Larry Riddle, Agnes Scott College

By changing the initial polygon and scale factor, it is possible
to generate other types of fractals. The idea is to start with a
regular n-sided polygon, then scale the polygon by a factor
*r* so that n copies of the scaled polygon exactly fit
inside the original polygon. The Sierpinski pentagon is such an
example with n = 5 and *r* = 0.381966. The figure below
shows the first iteration for a hexagon and the limit set.

Here is the limit set starting with an octagon (n = 8 and *r* = 0.292893)

and the limit set starting with a regular polygon with 15 sides (n = 15 and *r* = 0.172909).

Function

System

The scale factor \(r_n\) for an n-gon is

\[r_n = \frac{1}{{2 \; \left( {1 + \sum\limits_{k = 1}^{\left\lfloor {n/4} \right\rfloor } {\cos \left( {\frac{{2\pi k}}{n}} \right)} } \right)}}\]

where \({\left\lfloor {n/4} \right\rfloor }\) denotes the greatest integer less than or equal to n/4. As n increases, the scaling factor \(r_n\) converges to 0 and the Sierpinski n-gons converge to a circle.

The only affine transformations needed for the iterated function system is scaling by \(r_n\) and translations. The translations can be taken to be

\[\left[ {\begin{array}{*{20}{c}} {(1 - r_n)w\cos \left( {\frac{{2\pi k}}{n}} \right)} \\ {(1 - r_n)w\sin \left( {\frac{{2\pi k}}{n}} \right)} \\ \end{array}} \right]\]

for **k** = 1 to n, where **w** is the radius of the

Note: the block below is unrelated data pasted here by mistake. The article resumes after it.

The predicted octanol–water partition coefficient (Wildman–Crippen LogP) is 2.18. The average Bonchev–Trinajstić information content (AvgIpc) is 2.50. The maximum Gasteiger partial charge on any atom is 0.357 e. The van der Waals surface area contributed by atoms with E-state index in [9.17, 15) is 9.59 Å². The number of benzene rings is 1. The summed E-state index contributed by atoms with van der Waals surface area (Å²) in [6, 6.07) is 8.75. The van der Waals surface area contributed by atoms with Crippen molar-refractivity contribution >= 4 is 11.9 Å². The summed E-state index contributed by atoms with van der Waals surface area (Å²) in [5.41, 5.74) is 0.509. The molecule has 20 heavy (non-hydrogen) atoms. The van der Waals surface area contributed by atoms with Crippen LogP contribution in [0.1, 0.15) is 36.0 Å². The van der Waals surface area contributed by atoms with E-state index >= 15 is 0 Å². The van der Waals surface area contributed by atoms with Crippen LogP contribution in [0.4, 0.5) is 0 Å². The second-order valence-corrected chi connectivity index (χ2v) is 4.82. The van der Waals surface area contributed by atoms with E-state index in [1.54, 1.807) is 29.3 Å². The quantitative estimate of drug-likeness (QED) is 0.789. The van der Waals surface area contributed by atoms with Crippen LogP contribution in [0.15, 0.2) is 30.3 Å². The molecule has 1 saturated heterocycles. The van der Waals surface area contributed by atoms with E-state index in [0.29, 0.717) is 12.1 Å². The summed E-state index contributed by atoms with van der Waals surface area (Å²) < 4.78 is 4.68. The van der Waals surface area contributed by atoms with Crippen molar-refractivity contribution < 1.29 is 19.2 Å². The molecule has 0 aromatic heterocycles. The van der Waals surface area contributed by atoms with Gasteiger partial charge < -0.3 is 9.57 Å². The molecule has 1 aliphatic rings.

initial polygon, that is, the distance from the center of the polygon
to each vertex.

Click here for the details.

Dimension

The Sierpinski n-gon is self-similar with n non-overlapping copies of itself, each scaled by the factor
\(r_n \lt 1\). Therefore the similarity dimension, **d**,
of the attractor of the IFS is the solution to

\[\sum\limits_{k = 1}^n {{r^d}} = 1 \quad \Rightarrow \quad d = \frac{{\log (1/n)}}{{\log (r_n)}} \]

Here is a graph of the dimension of the n-gon for n from 3 to 30.

As n goes to infinity, the dimension converges to 1. [Details]

Suppose the area of the original n-gon **G(0)** is equal to 1, where \(n>4\).
To get the (m+1)th iteration **G(m+1)**, we scale the mth iteration **G(m)** by \(r_n\), which reduces the
area by \(r_n^2\). But we make n copies of this scaled
version to
form **G(m+1)**. Therefore the area of **G(m+1)** must be
\(n\cdot r_n^2\) of the area of **G(m)**. This means that the area of
**G(m)** is \( (n \cdot r_n^2)^m\) for all **m**.

Here is a graph of \(n \cdot r_n^2\) for n from 3 to 16.

Notice that \(n \cdot r_n^2 \lt 1\) for \(n > 4\). Therefore the area of **G(m)** will
go to 0 as **m** goes to infinity. This
means that we have removed "all" of the area of the original n-gon
in constructing the Sierpinski n-gon, for \(n > 4\). But of course there are many
points still left in the fractal. That is one reason why area is not a
useful dimension for this set.

The exception is n = 4. This value of n corresponds to starting with a square and dividing the square into 4 pieces that exactly fit within the original square. In this case, \(4 \cdot r_4^2 = 1\) and **no** area is removed at any stage in the iteration because each iteration is still the original square.

Rather than use the scaling ratio \(r(n)\) given above for an n-gon, one could continue to use the ratio *r* = 1/2 as with the original Sierpinski gasket. In this case the scaled copies will overlap. This makes them ideal candidates to color using pixel counting. Here are two examples with a pentagon and a hexagon. Click on each for a larger view.

- Schlicker, Steven and Kevin Dennis. "Sierpinski
*n*-gons," Pi Mu Epsilon Journal,**10**(1995), No. 2, 81-89. [Available at Pi Mu Epsilon Journal Past Issues]